President, Chartered Institute of Bankers of Nigeria (CIBN), Dr. Uche Olowu, has urged the federal government to focus on market-oriented policies and create an enabling environment favourable to the private sector.
Olowu stated this yesterday while speaking at a forum on the 2020 Economic Outlook organised by the Finance Correspondents Association of Nigeria (FICAN) held in Lagos.
He advised the federal government to initiate more policies that would increase participation of the private sector, saying this would help catalysed economic growth in the country.
“The only way government can boost the country’s economic growth is to be market-oriented, that is, by allowing the private sector to do more.
“There is no way the public sector can sustain the rebuilding of this economy alone. We need a level playing field, a healthy competition that will be fair, transparent and open to rule of law. If this is done, we will be able to get it right,” he said.
Reviewing last year’s economic outlook, Oluwu said: “In 2019, the economy enjoyed cyclical recovery and consequently there were insufficient growth drivers. And when there were no sufficient growth drivers. Definitely, this would result in imbalanced development.
“So, government should a leap from the 2019 trends. There is need for us to confront reality that our growth requires new drivers in 2020. Development needs to be more inclusive and balanced.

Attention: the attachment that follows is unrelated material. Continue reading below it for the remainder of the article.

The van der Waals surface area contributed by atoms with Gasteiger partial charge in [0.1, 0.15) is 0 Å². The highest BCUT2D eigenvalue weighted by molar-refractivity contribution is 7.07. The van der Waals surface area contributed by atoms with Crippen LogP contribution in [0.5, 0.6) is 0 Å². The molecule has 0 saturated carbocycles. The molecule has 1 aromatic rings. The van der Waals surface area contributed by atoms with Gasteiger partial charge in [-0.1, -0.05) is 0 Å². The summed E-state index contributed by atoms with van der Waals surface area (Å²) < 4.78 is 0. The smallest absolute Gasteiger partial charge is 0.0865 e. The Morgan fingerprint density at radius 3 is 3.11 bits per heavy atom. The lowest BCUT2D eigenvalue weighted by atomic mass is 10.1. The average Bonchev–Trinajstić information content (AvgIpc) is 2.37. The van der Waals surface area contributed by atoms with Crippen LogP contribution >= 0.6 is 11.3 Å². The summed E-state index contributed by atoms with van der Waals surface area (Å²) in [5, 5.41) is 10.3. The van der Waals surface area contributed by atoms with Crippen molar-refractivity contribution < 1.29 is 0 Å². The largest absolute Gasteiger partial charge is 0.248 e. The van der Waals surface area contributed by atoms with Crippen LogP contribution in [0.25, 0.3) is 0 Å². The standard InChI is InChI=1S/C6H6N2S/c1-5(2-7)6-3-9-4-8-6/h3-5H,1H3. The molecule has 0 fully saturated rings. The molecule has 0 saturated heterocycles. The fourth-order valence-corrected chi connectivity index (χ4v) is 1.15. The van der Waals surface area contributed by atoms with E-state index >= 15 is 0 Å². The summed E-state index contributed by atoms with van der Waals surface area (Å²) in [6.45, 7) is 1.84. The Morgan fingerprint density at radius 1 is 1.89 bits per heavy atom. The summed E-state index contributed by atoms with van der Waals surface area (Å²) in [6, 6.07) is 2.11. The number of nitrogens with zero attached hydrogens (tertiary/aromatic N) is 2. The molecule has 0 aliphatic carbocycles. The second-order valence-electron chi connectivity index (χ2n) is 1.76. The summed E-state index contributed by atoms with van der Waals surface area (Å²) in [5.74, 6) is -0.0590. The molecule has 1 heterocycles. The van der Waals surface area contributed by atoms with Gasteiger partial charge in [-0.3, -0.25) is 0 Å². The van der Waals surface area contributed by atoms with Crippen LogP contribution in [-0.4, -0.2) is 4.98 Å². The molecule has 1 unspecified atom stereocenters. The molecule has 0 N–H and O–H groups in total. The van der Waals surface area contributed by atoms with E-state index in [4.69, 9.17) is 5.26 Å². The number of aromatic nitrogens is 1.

“From my perspective, 2019 was investment-led. That is how to jumpstart the economy and the new drivers of the economy should be investment-led in 2020.
“I support government approach of investment-led strategy and people blaming the government for borrowing are not being sincere because borrowing is necessary in order to grow the economy.”
Speaking on his expectations for 2020, the CIBN boss said: “There would be a gradual uptick in GDP growth between 2.4 to 2.6 percent. Inflationary pressure would continue because the minimum wage was approved. So, there would be an increase in consumer spending. Also, the benchmark interest rate would remain unchanged or it would reduce marginally if at all, so as not to counter the philosophy behind the idea of the government.”
He added: “Also you would have a negative return on savings, but in the long run, you find that creative ideas would see that a pool of funds would directed to the real sector. And as we become productive you would see further decline of interest rates.”
Speaking on his expectations over monetary policy in 2020, Olowu said: “The Central Bank of Nigeria will continue to support the naira and exchange rate will hover between N360 to N365. There will be an increase in consumer spending due to wage increase.
“Unemployment will still be an issue. But given the level of infrastructural development, there may be a decrease in unemployment
“In terms of foreign portfolio inflows, diaspora inflows will continue to trickle in, but foreign direct investments (FDIs) will be subject to government’s inspiring confidence.”